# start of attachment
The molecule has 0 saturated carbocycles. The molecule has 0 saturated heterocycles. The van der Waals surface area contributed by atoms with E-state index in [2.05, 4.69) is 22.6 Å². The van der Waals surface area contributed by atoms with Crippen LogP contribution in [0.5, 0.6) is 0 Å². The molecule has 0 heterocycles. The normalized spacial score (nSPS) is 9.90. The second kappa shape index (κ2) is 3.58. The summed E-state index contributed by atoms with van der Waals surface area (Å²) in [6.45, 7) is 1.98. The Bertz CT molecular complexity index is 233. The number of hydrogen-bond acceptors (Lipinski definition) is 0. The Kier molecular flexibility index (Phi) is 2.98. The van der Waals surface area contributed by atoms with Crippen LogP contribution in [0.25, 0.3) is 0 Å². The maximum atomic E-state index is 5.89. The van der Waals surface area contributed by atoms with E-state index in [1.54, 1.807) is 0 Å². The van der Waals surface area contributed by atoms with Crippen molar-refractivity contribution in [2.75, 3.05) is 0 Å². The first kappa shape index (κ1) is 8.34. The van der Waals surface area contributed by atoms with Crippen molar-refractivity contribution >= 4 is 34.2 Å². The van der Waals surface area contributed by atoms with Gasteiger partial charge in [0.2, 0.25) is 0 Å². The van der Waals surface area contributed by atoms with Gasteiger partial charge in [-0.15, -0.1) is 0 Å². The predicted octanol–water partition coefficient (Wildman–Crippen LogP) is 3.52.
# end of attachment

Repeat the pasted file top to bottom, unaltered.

The molecule has 0 saturated carbocycles. The molecule has 0 saturated heterocycles. The van der Waals surface area contributed by atoms with E-state index in [2.05, 4.69) is 22.6 Å². The van der Waals surface area contributed by atoms with Crippen LogP contribution in [0.5, 0.6) is 0 Å². The molecule has 0 heterocycles. The normalized spacial score (nSPS) is 9.90. The second kappa shape index (κ2) is 3.58. The summed E-state index contributed by atoms with van der Waals surface area (Å²) in [6.45, 7) is 1.98. The Bertz CT molecular complexity index is 233. The number of hydrogen-bond acceptors (Lipinski definition) is 0. The Kier molecular flexibility index (Phi) is 2.98. The van der Waals surface area contributed by atoms with Crippen LogP contribution in [0.25, 0.3) is 0 Å². The maximum atomic E-state index is 5.89. The van der Waals surface area contributed by atoms with E-state index in [1.54, 1.807) is 0 Å². The van der Waals surface area contributed by atoms with Crippen molar-refractivity contribution in [2.75, 3.05) is 0 Å². The first kappa shape index (κ1) is 8.34. The van der Waals surface area contributed by atoms with Crippen molar-refractivity contribution >= 4 is 34.2 Å². The van der Waals surface area contributed by atoms with Gasteiger partial charge in [0.2, 0.25) is 0 Å². The van der Waals surface area contributed by atoms with Gasteiger partial charge in [-0.15, -0.1) is 0 Å². The predicted octanol–water partition coefficient (Wildman–Crippen LogP) is 3.52.